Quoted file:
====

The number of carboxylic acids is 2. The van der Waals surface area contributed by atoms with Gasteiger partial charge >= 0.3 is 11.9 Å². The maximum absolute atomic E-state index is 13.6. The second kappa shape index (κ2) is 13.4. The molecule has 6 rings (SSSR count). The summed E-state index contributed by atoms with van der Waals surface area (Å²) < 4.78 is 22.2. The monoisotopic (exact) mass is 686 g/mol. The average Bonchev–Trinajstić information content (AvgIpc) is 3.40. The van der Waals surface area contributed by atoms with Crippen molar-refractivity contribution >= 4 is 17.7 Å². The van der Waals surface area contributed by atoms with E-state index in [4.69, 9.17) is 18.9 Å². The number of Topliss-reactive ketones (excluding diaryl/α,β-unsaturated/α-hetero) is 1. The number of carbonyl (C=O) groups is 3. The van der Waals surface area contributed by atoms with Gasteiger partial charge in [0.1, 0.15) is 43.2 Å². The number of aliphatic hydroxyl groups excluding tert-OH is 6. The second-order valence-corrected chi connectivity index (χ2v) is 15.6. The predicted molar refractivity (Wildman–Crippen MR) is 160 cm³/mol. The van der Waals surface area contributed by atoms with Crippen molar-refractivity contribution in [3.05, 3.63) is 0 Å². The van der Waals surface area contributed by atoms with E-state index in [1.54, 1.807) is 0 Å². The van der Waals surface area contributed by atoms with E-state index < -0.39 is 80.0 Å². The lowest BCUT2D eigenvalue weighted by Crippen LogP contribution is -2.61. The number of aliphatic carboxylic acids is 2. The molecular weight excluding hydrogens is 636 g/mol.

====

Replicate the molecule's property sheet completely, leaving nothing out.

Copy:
The number of carboxylic acids is 2. The van der Waals surface area contributed by atoms with Gasteiger partial charge >= 0.3 is 11.9 Å². The maximum absolute atomic E-state index is 13.6. The second kappa shape index (κ2) is 13.4. The molecule has 6 rings (SSSR count). The summed E-state index contributed by atoms with van der Waals surface area (Å²) < 4.78 is 22.2. The monoisotopic (exact) mass is 686 g/mol. The average Bonchev–Trinajstić information content (AvgIpc) is 3.40. The van der Waals surface area contributed by atoms with Crippen molar-refractivity contribution >= 4 is 17.7 Å². The van der Waals surface area contributed by atoms with E-state index in [4.69, 9.17) is 18.9 Å². The number of Topliss-reactive ketones (excluding diaryl/α,β-unsaturated/α-hetero) is 1. The number of carbonyl (C=O) groups is 3. The van der Waals surface area contributed by atoms with Gasteiger partial charge in [0.1, 0.15) is 43.2 Å². The number of aliphatic hydroxyl groups excluding tert-OH is 6. The second-order valence-corrected chi connectivity index (χ2v) is 15.6. The predicted molar refractivity (Wildman–Crippen MR) is 160 cm³/mol. The van der Waals surface area contributed by atoms with Crippen molar-refractivity contribution in [3.05, 3.63) is 0 Å². The van der Waals surface area contributed by atoms with E-state index in [1.54, 1.807) is 0 Å². The van der Waals surface area contributed by atoms with E-state index < -0.39 is 80.0 Å². The lowest BCUT2D eigenvalue weighted by Crippen LogP contribution is -2.61. The number of aliphatic carboxylic acids is 2. The molecular weight excluding hydrogens is 636 g/mol.